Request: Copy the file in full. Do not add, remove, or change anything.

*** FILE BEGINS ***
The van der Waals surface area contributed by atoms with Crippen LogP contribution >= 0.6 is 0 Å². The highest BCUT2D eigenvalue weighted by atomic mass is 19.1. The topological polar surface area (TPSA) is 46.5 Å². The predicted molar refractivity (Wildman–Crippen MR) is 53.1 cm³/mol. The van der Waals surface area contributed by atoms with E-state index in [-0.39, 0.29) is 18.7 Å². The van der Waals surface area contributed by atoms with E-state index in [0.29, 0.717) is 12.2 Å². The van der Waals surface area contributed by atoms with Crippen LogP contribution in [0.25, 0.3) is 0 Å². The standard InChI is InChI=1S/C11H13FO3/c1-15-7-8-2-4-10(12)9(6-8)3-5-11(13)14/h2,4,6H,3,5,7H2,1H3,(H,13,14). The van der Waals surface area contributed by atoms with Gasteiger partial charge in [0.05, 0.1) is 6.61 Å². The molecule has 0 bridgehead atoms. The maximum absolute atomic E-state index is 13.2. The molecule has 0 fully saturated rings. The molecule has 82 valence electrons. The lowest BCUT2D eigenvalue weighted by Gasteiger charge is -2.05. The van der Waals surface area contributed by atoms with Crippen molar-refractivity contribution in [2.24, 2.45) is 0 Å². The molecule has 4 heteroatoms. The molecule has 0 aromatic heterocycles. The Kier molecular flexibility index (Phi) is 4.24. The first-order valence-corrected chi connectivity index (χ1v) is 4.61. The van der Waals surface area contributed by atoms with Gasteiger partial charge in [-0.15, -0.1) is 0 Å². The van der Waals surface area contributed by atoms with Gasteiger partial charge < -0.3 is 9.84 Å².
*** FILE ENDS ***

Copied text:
The van der Waals surface area contributed by atoms with Crippen LogP contribution >= 0.6 is 0 Å². The highest BCUT2D eigenvalue weighted by atomic mass is 19.1. The topological polar surface area (TPSA) is 46.5 Å². The predicted molar refractivity (Wildman–Crippen MR) is 53.1 cm³/mol. The van der Waals surface area contributed by atoms with E-state index in [-0.39, 0.29) is 18.7 Å². The van der Waals surface area contributed by atoms with E-state index in [0.29, 0.717) is 12.2 Å². The van der Waals surface area contributed by atoms with Crippen LogP contribution in [0.25, 0.3) is 0 Å². The standard InChI is InChI=1S/C11H13FO3/c1-15-7-8-2-4-10(12)9(6-8)3-5-11(13)14/h2,4,6H,3,5,7H2,1H3,(H,13,14). The van der Waals surface area contributed by atoms with Gasteiger partial charge in [0.05, 0.1) is 6.61 Å². The molecule has 0 bridgehead atoms. The maximum absolute atomic E-state index is 13.2. The molecule has 0 fully saturated rings. The molecule has 82 valence electrons. The lowest BCUT2D eigenvalue weighted by Gasteiger charge is -2.05. The van der Waals surface area contributed by atoms with Crippen molar-refractivity contribution in [2.24, 2.45) is 0 Å². The molecule has 4 heteroatoms. The molecule has 0 aromatic heterocycles. The Kier molecular flexibility index (Phi) is 4.24. The first-order valence-corrected chi connectivity index (χ1v) is 4.61. The van der Waals surface area contributed by atoms with Gasteiger partial charge in [-0.15, -0.1) is 0 Å². The van der Waals surface area contributed by atoms with Gasteiger partial charge < -0.3 is 9.84 Å².